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How to check your heart health

The ‘widow-maker’ heart attack hits women, too



All heart attacks can cause serious havoc, but some can be more deadly than others.

Every 40 seconds, someone in the United States has a heart attack. And each year nearly 800,000 Americans will suffer a heart attack. In fact, heart disease  is the leading cause of deaths in Americans.  The Centers for Disease Control and Prevention says that coronary heart disease is the most common cause of heart attacks, but less frequently they can also be brought on by a sudden contraction of a coronary artery that stops blood flow to the heart muscle.

About 47 percent of people suffer a fatal heart attack outside the hospital setting, which suggests that they ignored their early warning signs and symptoms such as chest pain, discomfort in the back or arms, nausea and shortness of breath.

“The ‘widow-maker’ is a lay term for a particular type of heart attack,” said Dr. Gary Niess, an interventional cardiologist with Novant Health Heart & Vascular Institute. “Any artery closure can cause a heart attack where the heart muscle dies, but the widow-maker has a higher rate of mortality.”

The widow-maker is a massive heart attack that occurs when the left anterior descending artery (LAD) is totally or almost completely blocked. The critical mass in the artery stops all the blood flow to the entire left side of the heart, causing the heart to stop beating normally. When this happens, patients will go into cardiac arrest.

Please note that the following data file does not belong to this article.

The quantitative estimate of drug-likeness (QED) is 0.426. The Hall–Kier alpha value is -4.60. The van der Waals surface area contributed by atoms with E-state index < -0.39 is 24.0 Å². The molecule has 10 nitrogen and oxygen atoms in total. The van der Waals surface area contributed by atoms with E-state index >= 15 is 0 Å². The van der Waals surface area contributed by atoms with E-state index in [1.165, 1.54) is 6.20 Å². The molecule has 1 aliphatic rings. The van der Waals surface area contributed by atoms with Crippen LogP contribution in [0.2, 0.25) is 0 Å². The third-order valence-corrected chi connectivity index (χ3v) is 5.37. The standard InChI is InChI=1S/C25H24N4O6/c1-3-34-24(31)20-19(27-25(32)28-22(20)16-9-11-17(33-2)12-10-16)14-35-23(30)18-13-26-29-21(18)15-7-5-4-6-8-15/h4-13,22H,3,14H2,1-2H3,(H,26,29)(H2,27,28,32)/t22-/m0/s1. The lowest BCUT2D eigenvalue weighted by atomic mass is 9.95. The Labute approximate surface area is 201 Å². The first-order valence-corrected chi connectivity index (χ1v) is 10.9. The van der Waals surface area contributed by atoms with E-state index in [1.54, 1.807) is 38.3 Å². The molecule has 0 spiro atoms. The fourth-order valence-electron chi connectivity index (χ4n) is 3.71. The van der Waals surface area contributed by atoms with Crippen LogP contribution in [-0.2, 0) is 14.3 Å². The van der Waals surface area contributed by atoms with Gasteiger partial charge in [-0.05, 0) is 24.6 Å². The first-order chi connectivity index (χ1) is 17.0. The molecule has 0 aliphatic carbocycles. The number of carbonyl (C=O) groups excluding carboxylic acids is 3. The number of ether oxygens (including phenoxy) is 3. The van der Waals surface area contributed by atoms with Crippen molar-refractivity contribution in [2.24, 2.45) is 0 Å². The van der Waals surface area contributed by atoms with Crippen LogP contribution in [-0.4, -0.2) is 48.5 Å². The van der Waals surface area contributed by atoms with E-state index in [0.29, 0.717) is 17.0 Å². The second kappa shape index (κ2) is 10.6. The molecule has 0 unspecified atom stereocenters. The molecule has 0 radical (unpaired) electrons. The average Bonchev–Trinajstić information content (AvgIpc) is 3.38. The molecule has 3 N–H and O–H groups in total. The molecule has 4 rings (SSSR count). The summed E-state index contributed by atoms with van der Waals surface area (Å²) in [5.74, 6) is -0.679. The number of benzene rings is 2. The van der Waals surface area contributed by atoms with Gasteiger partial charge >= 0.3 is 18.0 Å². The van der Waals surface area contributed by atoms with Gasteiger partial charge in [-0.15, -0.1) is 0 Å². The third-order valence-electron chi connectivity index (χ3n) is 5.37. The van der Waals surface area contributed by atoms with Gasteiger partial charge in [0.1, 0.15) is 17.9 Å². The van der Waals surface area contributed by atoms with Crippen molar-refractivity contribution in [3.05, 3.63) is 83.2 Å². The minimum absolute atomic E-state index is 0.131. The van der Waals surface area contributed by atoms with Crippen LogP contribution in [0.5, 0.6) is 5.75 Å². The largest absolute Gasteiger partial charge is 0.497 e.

Niess said that statistically widow-makers are likely to lead to brain aneurysm and irregular heartbeat.

Although blockages can occur in other arteries leading to the heart, the LAD artery is where most blockages occur. 

Niess said about one-third of coronary heart disease patients have blockages in one artery, about one-third have blockages in two arteries and one-third have blockages in all three arteries. The extent of the blockage can vary widely from 1 percent to 100 percent.

“A widow-maker is a widow-maker when it closes the artery not just by being,” Niess said. 

“Many people can survive widow-makers if we get them treatment right away,” he said. The patient’s blocked artery is reopened with a stent.

Like other types of heart attack, this one is largely preventable. “It may sound trite, but don’t smoke, eat right, exercise, treat your cholesterol and high blood pressure,” Niess said.

Niess said two of the most serious causes of heart disease in America are diabetes and obesity. “Diabetes affects the heart muscle like smoking two to three packs of cigarettes a day,” he said. 

Despite its name, the widow-maker doesn’t discriminate. Women are susceptible, too. “In this case, it’s a widower-maker,”Neiss said.

The chances for surviving heart attack are higher if you recognize the warning signs and seek prompt attention. Major symptoms include:

·         Chest pain.

·         Aches and pain in the arms, back, neck or jaw.

·         Shortness of breath.

·         Nausea.

·         Dizziness.

·         Cold sweats.

The most common symptoms vary depending on your sex. Both men and women will often complain of chest pain when experiencing a heart attack, but some women are more likely to experience other symptoms such as shortness of breath or nausea.

If you suspect you are having a heart attack, call 9-1-1 immediately.

How's your heart health?

Novant Health has launched a communitywide campaign called the 10,000 Healthy Hearts Challenge with a goal to educate 10,000 people about their heart health by 2018.

Take the online heart health risk assessment, which analyzes cardiovascular risk factors, such as blood pressure, cigarette smoking, diabetes and body mass index. Then, tag five friends on social media using #NHHealthyHearts to spread the word. Once you accept the challenge, look for helpful wellness tips, recipe ideas and stress management reminders sent to your inbox to manage your heart health.




Published: 12/19/2017